“The musician released more than 70 albums over a 50-year career, and had a series of hits in the ’60s and ’70s,” TMZ noted. In addition to the iconic tune, “Rhinestone Cowboy” for which he is probably best remembered, they included songs like “Gentle on My Mind,” and “Wichita Lineman.”
His final album, Adios, was recorded in 2013. His daughter Ashley told Rolling Stone that “the project stands as a heartfelt thank you and goodbye to his fans, via Campbell’s interpretations of some of his favorite songs, from ‘Funny How Time Slips Away’ to ‘Everybody’s Talkin’.'”
She told the magazine those were his “go-to” songs when he strummed a guitar.
3. Campbell Is Survived By His Wife & Eight Children
Glen Campbell was married to his fourth wife, Kim, at the time of his death. He is also survived by eight children from his multiple marriages. According to Rolling Stone, “Campbell was married four times, and has five sons and three daughters.”
He struggled with alcohol and cocaine addiction and had a tabloid headline instigating relationship with Tanya Tucker, but, according to Rolling Stone, in “1981 he became a born-again Christian and in 1982 he married Kimberly Woollen, a Radio City Music Hall Rockette, who helped Campbell clean up his life.”
According to IMDB, he was previously married to Sarah Davis, Billie Jean Nunley and Diane Kirk. He had three children with Kim: “Cal Campbell (born in 1983); Shannon Campbell (born in 1985); and Ashley Campbell (born in 1988). Cal and Shannon both have their own bands and play locally in L.A. and Phoenix (AZ), and Ashley attends Pepperdine University,in Malibu, CA, as a Theatre major.”
A statement about his death on his website said that Campbell is also survived by his children from previous marriages, “Debby, Kelli, Travis, Kane, and Dillon; ten grandchildren, great- and great-great-grandchildren; sisters Barbara, Sandra, and Jane; and brothers John Wallace ‘Shorty’ and Gerald.”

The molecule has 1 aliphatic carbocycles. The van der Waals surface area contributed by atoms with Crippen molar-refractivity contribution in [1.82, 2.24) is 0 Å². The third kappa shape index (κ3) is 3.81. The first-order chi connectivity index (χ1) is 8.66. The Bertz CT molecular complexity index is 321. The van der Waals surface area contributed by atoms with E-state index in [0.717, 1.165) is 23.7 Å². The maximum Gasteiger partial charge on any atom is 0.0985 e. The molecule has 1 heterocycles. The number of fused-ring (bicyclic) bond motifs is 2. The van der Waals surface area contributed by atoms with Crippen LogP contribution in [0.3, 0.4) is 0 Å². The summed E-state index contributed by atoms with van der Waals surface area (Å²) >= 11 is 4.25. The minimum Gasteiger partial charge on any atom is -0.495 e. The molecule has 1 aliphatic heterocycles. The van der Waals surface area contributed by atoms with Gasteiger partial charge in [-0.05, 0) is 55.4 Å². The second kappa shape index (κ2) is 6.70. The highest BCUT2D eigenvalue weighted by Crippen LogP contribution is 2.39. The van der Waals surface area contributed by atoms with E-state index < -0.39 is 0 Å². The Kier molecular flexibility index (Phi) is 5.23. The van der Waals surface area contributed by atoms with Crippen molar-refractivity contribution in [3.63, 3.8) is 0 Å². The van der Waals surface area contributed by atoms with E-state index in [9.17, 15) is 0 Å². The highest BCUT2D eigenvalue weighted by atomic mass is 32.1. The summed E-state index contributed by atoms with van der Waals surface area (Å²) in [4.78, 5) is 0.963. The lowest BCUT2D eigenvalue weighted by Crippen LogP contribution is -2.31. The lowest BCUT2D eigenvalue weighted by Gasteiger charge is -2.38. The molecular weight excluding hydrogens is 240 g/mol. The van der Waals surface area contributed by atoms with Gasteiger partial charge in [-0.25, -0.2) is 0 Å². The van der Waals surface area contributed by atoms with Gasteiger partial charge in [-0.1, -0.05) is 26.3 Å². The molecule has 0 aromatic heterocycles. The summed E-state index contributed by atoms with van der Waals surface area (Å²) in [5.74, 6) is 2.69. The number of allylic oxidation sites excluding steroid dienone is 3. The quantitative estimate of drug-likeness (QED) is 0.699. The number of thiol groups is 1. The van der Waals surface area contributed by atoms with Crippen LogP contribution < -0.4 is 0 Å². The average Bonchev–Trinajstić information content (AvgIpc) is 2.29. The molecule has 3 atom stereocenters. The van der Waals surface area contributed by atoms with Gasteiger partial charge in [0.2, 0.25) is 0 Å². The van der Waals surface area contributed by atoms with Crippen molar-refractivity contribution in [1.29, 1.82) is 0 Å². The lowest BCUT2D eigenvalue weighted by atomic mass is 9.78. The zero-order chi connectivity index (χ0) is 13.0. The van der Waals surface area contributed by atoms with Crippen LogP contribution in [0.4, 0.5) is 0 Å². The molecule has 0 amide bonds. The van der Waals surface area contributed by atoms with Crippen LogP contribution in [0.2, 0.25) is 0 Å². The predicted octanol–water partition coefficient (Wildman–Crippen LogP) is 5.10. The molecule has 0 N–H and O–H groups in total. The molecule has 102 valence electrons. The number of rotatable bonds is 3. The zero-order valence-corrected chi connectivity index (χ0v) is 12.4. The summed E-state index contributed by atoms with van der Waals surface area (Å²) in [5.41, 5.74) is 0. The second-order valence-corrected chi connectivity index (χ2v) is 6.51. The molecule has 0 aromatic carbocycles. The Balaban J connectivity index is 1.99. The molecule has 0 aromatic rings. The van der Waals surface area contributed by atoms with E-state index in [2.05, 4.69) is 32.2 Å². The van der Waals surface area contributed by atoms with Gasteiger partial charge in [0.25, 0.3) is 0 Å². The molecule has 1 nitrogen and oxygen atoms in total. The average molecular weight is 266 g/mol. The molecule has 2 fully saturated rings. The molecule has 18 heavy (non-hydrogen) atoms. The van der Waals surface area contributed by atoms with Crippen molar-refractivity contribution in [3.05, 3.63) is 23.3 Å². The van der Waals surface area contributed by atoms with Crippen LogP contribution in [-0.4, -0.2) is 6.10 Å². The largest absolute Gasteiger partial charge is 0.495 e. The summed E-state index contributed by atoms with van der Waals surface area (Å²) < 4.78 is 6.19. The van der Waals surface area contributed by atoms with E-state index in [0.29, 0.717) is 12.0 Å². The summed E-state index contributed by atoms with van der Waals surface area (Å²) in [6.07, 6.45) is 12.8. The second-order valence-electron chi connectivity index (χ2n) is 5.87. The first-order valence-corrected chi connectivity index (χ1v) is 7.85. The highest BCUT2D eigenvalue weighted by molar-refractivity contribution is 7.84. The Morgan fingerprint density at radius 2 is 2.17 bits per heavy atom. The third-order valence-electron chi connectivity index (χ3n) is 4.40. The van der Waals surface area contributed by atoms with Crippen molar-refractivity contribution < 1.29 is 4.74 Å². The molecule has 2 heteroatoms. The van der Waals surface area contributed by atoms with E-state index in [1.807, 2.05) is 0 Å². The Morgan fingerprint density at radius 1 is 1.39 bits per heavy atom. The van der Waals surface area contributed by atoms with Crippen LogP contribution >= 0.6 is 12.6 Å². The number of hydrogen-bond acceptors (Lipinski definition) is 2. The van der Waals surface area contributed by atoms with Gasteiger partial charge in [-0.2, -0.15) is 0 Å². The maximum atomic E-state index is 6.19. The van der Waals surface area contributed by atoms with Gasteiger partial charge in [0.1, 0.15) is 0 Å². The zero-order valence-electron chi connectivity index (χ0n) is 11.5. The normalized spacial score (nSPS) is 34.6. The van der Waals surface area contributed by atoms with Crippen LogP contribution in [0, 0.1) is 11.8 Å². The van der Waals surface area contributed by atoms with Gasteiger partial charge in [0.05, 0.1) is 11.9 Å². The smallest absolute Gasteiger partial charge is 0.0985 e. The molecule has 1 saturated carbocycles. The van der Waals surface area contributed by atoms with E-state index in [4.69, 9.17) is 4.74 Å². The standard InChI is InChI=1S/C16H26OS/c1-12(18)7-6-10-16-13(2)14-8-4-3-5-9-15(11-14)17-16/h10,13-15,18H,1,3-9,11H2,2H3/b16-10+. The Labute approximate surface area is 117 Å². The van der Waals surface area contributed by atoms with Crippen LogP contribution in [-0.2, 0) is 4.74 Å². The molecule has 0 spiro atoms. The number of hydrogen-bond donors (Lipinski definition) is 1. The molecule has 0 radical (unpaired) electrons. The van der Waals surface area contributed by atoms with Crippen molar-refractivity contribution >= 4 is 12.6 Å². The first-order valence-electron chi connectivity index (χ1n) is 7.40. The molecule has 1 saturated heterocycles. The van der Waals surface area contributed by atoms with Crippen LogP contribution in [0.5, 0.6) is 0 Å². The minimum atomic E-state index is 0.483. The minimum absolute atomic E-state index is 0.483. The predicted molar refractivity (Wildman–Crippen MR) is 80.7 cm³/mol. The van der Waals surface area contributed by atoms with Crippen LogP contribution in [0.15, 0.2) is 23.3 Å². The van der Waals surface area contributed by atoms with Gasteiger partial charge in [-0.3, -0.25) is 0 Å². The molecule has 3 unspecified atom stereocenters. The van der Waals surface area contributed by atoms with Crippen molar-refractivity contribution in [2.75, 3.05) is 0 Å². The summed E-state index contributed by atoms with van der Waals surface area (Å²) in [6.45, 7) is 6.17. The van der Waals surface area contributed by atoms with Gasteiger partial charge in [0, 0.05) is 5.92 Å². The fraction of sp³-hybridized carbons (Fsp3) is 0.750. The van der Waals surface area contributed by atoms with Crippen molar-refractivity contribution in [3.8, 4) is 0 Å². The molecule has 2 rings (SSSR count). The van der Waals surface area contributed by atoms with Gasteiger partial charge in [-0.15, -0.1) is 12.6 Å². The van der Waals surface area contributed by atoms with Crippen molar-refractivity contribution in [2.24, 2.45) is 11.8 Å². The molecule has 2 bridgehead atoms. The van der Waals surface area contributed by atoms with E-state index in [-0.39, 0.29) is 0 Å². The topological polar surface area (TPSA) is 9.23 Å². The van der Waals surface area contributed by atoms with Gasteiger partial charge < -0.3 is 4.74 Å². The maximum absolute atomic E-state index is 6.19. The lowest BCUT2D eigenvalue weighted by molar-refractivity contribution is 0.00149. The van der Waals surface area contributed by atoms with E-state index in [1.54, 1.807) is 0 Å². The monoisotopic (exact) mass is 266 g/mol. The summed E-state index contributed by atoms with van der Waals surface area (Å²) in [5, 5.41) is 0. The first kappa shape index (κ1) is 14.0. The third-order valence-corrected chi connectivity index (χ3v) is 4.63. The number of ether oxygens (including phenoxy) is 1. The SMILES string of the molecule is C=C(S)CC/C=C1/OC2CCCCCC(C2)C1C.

4. Glen Campbell Was Born in Arkansas in a Sharecropping Family
According to Rolling Stone, which also confirmed the legend’s death, “Campbell was born in 1936 in Billstown, Arkansas, the seventh son in a sharecropping family of 12 kids” and he told Rolling Stone in 2014 “We used to watch TV by candlelight.”
This hard-scrabble upbringing would provide him a lot of fodder for country music songs. According to Billboard, he was born “to poverty-stricken parents Wesley and Carrie Dell, who picked cotton on a farm, Glen Travis Campbell was the seventh son, one of 12 siblings. He moved to Los Angeles in the late 1950s, where he began to write songs and record demos, and he became a sought-after session guitarist.”
5. Campbell & His Family Made a Documentary About Alzheimer’s Disease That he Called the ‘Most Important Thing He Could Ever Do’
According to The Tennessean, Campbell was diagnosed with the disease in 2011. “As the disease has progressed, Kim, his wife of 34 years, has been by his side,” the newspaper reported, quoting Kim as saying, “That’s kind of where you feel like you are living when you are living with Alzheimer’s.”
According to the newspaper, Campbell’s family discussed their journey with the disease in the 2014 documentary “Glen Campbell: I’ll Be Me,” and Kim remained at her husband’s side until the end.
“Glen thought that was probably the most important thing he could ever do,” Kim told the newspaper in spring 2017 of speaking out about Alzheimer’s. “And I think he’s right.”